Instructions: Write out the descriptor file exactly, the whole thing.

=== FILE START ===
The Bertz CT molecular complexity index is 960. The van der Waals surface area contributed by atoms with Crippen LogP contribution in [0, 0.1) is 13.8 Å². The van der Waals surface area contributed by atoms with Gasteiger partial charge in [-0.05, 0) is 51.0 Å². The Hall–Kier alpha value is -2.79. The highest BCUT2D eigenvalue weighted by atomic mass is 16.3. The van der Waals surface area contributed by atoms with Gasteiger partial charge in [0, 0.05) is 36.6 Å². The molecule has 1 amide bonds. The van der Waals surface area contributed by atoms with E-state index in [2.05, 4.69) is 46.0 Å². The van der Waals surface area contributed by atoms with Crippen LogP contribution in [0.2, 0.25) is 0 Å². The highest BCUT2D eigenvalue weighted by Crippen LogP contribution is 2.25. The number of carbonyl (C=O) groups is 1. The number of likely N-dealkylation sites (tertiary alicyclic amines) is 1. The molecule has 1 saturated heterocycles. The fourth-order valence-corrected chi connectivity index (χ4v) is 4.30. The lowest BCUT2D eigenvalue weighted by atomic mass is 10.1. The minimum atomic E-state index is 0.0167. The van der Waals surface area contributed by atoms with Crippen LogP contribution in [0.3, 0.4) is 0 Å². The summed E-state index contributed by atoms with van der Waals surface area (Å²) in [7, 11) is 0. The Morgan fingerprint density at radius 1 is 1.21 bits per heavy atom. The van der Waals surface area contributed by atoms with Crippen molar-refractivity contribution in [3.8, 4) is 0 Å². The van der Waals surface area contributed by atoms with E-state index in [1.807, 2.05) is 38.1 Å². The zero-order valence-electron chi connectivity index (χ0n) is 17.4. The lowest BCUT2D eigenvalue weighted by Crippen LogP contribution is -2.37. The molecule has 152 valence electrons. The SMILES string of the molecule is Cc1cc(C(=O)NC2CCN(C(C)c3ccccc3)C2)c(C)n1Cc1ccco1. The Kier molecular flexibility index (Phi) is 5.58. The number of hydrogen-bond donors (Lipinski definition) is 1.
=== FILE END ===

The Bertz CT molecular complexity index is 960. The van der Waals surface area contributed by atoms with Crippen LogP contribution in [0, 0.1) is 13.8 Å². The van der Waals surface area contributed by atoms with Gasteiger partial charge in [-0.05, 0) is 51.0 Å². The Hall–Kier alpha value is -2.79. The highest BCUT2D eigenvalue weighted by atomic mass is 16.3. The van der Waals surface area contributed by atoms with Gasteiger partial charge in [0, 0.05) is 36.6 Å². The molecule has 1 amide bonds. The van der Waals surface area contributed by atoms with E-state index in [2.05, 4.69) is 46.0 Å². The van der Waals surface area contributed by atoms with Crippen LogP contribution in [0.2, 0.25) is 0 Å². The highest BCUT2D eigenvalue weighted by Crippen LogP contribution is 2.25. The number of carbonyl (C=O) groups is 1. The number of likely N-dealkylation sites (tertiary alicyclic amines) is 1. The molecule has 1 saturated heterocycles. The fourth-order valence-corrected chi connectivity index (χ4v) is 4.30. The lowest BCUT2D eigenvalue weighted by atomic mass is 10.1. The minimum atomic E-state index is 0.0167. The van der Waals surface area contributed by atoms with Crippen LogP contribution in [0.3, 0.4) is 0 Å². The summed E-state index contributed by atoms with van der Waals surface area (Å²) in [7, 11) is 0. The Morgan fingerprint density at radius 1 is 1.21 bits per heavy atom. The van der Waals surface area contributed by atoms with Crippen molar-refractivity contribution in [3.8, 4) is 0 Å². The van der Waals surface area contributed by atoms with E-state index in [1.807, 2.05) is 38.1 Å². The zero-order valence-electron chi connectivity index (χ0n) is 17.4. The lowest BCUT2D eigenvalue weighted by Crippen LogP contribution is -2.37. The molecule has 152 valence electrons. The SMILES string of the molecule is Cc1cc(C(=O)NC2CCN(C(C)c3ccccc3)C2)c(C)n1Cc1ccco1. The Kier molecular flexibility index (Phi) is 5.58. The number of hydrogen-bond donors (Lipinski definition) is 1.